Cricket's governing body is to carry out scientific research into spin bowling to try and weed out chucking.
Muralitharan has been cleared of chucking in the past
New allegations have been levelled at Sri Lanka spinner Muttiah Muralitharan, who has been cleared in the past.
ICC general manager David Richardson said research would help reduce pressure on umpires who report actions.
"Let's compare what Shane Warne does with his elbow to Saqlain [Mushtaq] and all other spinners and try and find out the facts," he said.
"Then we're in a better position to advise umpires as to what they need to watch out for."
An illegal delivery is defined as one where the bowler straightens his elbow after his arm passed his shoulder on the way up.
The ICC has a two-stage process in place to analyse actions of players who are reported.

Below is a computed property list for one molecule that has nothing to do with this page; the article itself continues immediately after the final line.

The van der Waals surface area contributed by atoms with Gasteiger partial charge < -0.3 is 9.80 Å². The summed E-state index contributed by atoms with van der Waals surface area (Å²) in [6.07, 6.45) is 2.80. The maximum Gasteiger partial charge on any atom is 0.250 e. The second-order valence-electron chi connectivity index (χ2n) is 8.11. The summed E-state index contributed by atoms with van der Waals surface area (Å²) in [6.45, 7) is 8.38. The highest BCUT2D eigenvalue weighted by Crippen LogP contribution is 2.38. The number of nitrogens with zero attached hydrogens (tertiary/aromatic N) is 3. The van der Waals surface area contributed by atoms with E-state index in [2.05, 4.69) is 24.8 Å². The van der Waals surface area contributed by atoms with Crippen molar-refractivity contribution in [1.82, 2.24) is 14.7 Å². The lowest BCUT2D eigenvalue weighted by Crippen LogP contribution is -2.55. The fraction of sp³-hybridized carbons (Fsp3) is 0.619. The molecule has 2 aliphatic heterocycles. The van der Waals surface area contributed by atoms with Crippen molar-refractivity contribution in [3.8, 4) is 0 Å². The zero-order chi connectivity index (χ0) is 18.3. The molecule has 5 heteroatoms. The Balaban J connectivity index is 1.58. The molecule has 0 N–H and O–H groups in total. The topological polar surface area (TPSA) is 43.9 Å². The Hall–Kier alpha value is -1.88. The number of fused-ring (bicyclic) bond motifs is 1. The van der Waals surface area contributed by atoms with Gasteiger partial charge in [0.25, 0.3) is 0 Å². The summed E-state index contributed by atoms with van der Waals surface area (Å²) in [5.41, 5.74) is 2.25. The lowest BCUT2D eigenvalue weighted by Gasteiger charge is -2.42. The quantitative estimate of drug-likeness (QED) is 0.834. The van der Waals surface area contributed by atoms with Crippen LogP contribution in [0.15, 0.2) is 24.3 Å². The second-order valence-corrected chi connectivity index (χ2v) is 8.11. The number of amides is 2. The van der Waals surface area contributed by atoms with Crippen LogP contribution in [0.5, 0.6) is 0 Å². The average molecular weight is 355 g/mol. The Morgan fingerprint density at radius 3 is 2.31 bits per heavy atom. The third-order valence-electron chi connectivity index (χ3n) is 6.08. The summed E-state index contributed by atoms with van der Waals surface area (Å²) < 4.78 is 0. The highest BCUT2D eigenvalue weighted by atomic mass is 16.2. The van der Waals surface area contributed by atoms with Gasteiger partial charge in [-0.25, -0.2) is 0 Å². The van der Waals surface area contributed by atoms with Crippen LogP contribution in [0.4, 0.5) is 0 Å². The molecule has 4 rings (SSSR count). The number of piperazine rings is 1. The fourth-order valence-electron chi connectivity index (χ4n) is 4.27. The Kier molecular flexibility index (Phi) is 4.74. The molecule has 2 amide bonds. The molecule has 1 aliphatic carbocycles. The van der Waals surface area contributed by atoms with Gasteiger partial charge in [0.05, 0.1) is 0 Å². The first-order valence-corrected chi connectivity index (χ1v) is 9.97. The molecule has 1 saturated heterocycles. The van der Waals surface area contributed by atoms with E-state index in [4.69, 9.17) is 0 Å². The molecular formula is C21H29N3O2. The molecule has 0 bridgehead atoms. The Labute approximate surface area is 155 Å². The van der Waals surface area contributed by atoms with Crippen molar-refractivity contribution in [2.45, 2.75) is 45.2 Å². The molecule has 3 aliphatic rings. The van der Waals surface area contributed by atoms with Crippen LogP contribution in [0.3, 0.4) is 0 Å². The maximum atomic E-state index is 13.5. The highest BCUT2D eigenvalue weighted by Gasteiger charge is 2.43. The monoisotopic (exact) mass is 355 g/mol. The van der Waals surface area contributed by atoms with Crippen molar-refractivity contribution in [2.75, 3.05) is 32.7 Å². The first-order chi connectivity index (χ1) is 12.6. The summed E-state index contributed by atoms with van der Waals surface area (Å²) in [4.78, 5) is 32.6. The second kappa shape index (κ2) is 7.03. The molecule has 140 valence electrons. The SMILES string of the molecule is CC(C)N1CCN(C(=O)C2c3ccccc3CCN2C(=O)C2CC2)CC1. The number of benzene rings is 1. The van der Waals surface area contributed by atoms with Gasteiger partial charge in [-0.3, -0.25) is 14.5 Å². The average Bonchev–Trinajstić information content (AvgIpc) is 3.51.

Richardson, a former South Africa wicket-keeper, said umpires are no longer being asked to call a throw during a Test match.
"You're playing with bowlers' careers so you have to be correct before you right someone off as a chucker," he told Sky Sports.
"We're not going to ask umpires to make a decision.
"We're saying, 'If you suspect something is wrong, report it and we'll take it from there."
Muralitharan, Pakistan's Shoaib Akhtar and England pace man James Kirtley have all undergone extensive video analysis to have their actions cleared in the past.
The Sri Lanka spinner, who had taken 478 Test wickets going into the current match against England, has recently developed a delivery that goes the other way from his normal off-spinner.
Richardson emphasized that no players could be cleared for life as actions may change over time.
"Muralitharan went before a bowling review group and they decided on the evidence available they couldn't tell whether he was straightening his arm or not.
"That's not to say he is cleared forever and a day.
"What [a bowling review is] saying is an action up to that point is OK or not OK. You could go out the next day and be called again."